Embezzlement Charges Against Capitol Police Officer Stir Up Criticism of Department Hiring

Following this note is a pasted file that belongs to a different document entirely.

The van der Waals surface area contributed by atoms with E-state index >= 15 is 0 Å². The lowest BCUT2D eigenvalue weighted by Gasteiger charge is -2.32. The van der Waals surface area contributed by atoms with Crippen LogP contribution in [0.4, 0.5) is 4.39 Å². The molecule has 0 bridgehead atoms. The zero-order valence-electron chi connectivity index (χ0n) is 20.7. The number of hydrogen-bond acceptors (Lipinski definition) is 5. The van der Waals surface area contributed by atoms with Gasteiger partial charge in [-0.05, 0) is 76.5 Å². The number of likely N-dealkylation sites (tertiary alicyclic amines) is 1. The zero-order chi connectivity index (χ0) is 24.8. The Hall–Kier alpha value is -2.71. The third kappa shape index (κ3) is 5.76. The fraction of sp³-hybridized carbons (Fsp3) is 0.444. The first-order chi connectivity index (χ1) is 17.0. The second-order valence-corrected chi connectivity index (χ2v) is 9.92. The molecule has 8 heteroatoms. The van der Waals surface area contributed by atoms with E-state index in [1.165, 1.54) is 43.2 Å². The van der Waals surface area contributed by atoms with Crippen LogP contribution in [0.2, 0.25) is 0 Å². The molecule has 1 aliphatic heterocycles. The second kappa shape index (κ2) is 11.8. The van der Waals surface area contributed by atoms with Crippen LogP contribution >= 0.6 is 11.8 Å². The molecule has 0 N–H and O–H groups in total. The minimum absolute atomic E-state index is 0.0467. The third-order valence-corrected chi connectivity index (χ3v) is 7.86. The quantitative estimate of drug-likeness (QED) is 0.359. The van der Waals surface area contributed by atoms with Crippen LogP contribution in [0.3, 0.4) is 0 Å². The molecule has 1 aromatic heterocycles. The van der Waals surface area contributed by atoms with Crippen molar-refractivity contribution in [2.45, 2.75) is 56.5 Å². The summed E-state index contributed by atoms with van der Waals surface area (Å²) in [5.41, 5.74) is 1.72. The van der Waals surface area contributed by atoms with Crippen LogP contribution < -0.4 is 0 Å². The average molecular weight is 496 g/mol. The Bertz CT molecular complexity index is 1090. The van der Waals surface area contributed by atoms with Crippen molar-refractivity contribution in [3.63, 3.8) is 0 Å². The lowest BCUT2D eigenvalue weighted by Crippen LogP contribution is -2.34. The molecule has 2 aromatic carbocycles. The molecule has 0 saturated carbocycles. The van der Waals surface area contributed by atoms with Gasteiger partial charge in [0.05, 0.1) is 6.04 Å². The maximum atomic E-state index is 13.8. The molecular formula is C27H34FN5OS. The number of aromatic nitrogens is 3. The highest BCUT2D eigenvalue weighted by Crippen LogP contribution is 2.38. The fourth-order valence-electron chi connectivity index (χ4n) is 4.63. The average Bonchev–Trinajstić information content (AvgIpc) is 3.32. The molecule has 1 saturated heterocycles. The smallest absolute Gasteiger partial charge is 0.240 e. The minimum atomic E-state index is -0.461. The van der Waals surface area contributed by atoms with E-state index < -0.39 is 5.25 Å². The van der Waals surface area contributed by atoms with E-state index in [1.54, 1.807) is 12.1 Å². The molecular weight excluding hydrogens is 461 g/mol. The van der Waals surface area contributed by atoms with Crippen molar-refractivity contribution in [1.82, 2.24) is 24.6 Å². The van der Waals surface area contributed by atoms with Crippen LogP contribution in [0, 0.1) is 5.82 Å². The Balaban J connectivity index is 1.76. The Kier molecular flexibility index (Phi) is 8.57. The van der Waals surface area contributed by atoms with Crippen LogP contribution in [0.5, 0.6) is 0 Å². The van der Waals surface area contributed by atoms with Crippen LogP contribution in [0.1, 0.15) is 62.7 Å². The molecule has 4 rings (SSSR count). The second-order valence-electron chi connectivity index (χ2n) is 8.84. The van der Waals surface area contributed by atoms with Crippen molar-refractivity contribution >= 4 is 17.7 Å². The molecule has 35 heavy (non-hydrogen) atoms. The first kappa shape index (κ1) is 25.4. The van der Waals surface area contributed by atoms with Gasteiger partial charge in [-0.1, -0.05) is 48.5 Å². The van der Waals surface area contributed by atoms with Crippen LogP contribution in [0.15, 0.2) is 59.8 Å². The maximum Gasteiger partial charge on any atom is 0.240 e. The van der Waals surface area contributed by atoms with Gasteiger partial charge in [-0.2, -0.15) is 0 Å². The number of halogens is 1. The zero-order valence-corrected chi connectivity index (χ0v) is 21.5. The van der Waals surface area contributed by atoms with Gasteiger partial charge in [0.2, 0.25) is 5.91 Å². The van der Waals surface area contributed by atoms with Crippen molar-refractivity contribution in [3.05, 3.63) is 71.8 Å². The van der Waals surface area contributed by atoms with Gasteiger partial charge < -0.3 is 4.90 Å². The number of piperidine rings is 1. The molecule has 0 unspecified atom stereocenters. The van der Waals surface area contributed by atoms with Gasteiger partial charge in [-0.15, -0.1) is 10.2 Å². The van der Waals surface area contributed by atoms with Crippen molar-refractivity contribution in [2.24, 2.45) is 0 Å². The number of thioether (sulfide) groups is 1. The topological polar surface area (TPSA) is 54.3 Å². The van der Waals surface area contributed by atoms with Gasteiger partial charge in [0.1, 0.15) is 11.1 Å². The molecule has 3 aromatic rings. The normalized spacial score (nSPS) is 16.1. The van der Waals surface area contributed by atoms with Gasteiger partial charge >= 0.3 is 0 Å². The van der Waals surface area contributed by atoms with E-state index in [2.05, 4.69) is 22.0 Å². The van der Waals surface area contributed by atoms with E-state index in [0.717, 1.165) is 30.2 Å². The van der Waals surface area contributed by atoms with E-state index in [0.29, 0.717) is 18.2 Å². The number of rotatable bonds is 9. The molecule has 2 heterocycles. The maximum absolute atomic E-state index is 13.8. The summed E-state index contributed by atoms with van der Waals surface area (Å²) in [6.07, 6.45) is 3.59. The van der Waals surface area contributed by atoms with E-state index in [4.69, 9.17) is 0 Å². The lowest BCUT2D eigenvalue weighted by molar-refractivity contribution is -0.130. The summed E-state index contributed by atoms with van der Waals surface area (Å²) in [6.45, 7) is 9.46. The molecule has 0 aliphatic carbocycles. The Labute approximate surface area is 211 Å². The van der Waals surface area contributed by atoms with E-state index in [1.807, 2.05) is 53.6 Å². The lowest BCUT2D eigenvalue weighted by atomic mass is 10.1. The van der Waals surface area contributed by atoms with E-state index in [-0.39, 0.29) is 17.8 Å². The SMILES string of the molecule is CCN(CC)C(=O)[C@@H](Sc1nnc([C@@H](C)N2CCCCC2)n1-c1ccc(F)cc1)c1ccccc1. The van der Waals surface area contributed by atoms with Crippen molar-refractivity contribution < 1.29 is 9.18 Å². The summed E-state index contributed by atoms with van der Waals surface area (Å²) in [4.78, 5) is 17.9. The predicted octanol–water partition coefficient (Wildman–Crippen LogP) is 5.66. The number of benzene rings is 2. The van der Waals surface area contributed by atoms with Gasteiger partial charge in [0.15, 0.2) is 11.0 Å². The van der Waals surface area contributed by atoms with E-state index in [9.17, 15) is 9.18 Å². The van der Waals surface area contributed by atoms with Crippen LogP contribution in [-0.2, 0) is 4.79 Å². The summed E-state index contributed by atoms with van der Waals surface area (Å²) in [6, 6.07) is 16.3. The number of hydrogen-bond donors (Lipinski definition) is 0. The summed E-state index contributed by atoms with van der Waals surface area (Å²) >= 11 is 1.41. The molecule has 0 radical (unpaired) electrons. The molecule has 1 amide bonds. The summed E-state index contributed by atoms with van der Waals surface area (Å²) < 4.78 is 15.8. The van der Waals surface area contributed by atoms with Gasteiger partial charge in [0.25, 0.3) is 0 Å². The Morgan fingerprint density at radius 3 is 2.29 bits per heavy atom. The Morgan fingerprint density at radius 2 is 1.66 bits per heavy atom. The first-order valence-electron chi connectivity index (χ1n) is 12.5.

A guilty plea to embezzlement charges from the head of the Capitol Police’s Office of Diversity provoked U.S. District Court for the District of Columbia Judge Richard J. Leon to exclaim, “I’ve never seen anything like this in my 12 years here.” Leon rejected Diversity Officer Deborah K. Lewis’ planned misdemeanor guilty plea on allegations that she stole public funds while employed at Immigration and Customs Enforcement. He called federal prosecutors’ claims that she embezzled more than $1,000 a crime that was “on its face a felony,” and instructed her attorneys to come up with another strategy. To the rank-and-file officers of the Capitol Police, the case that stunned the judge is an all too familiar example of questionable hiring choices for civilian jobs in the department’s administrative division. They count an attorney who was disbarred for dishonesty and misrepresentation before being hired by the department, and a current contract worker who was fired from the D.C. government as part of a nepotism investigation, as among the Capitol Police's most contentious employment decisions. Jim Konczos, chairman of the Capitol Police Labor Committee's executive board, said the human relations division of the department has a history of hiring “bad apples” for administrative positions that do not fall within the bounds of the bargaining unit. Lewis was escorted from the building when charges were filed in late March and has been placed on administrative leave from the department pending the outcome of the case. David Benowitz, the attorney representing Lewis, did not respond to questions from CQ Roll Call about the investigation or the charges. Konczos wants to know why Capitol Police hired Lewis in July 2011, when it appears the Inspector General’s Office for the Department of Homeland Security may have been investigating her alleged theft. “That’s a position of trust as far as we look at it,” Konczos said in an interview, referring to Lewis’ job. He believes the criminal probe “could’ve been unearthed with a simple phone call to her past employer. … One phone call would’ve sufficed.” The documents filed March 31 in U.S. District Court for the District of Columbia charge that between in or about April 2008, and in or about April 2010 Lewis “knowingly and willfully did embezzle, steal and convert to her own use property of the United States having some value, that is, money.” It is unclear whether a background check would’ve revealed the investigation during Lewis’ interview process. Arlen Morales, a public affairs official with DHS OIG, said the office does not discuss investigative matters as a matter of policy. William Miller, a spokesman for the U.S. Attorney’s Office for the District of Columbia, also said his office typically doesn’t comment on pending cases. “It is our understanding that Ms. Lewis was unaware of the criminal investigation at the time of her application to the Department and any information regarding the investigation was not available to the public including the Department,” Capitol Police spokeswoman Lt. Kimberly Schneider said in an email statement. The Diversity Officer advises the department “on proactive strategies to prevent employment discrimination, ensure workforce diversity, address workplace conflict, and create an inclusive environment where all employees feel they are valued, respected, and free to develop and perform to their fullest potential,” Schneider said in her statement. “The office supports a variety of organizational effectiveness initiatives throughout the Department.” Lewis was hired as the department’s second-ever diversity officer, a position that reports directly to the chief. The post was created in response to complaints and discrimination data being reported to Congress. Then-Capitol Police Inspector General Carl Hoecker told members during a House Oversight and Government Reform hearing in 2008 that the department lacked a formal diversity program or Equal Employment Opportunity office, and that they were requesting funds for the position. In 2010, then-Capitol Police Chief Phillip Morse hired Marcus Williams to be the department’s first-ever diversity officer. Williams left in October 2010, after six months on the job. Lewis was hired approximately nine months later. In the wake of the controversy surrounding her departure, some officers have begun to raise the alarm about other questionable hiring decisions. In April 2013, the D.C. Department of Health Care Finance fired Kim McRae from her position as director of human resources as part of a nepotism investigation. McRae’s son and her personal assistant were also dismissed because officials said they failed to disclose the relationship when hired. McRae has since been hired as a contract worker for the Capitol Police, without disclosing details of her dismissal from the D.C. government. The firing came to the attention of the department after McRae was brought on, according to a high-ranking official within the department, who also emphasized that McRae works in a low-level administrative role with no control over hiring or budget decisions. The department hired Mark S. Guberman in an administrative role in 2013, despite the fact that he was disbarred in Maryland in 2006 for misconduct involving dishonesty and misrepresentation. The District of Columbia Court of Appeals suspended Guberman for 18 months, following Maryland's decision to disbar him. He was then required to complete a "continuing legal education course in professional responsibility for attorneys" to regain an active license, according to disciplinary records from the D.C. Bar.  Guberman's current gig with the Capitol Police does not involve legal work, according to a high-level source within the department. A background check did not reveal his disciplinary history, the source said, but he voluntarily disclosed the information during the hiring process. In response to criticism of the hiring decisions, spokespeople for the Capitol Police said the department does not comment on personnel matters.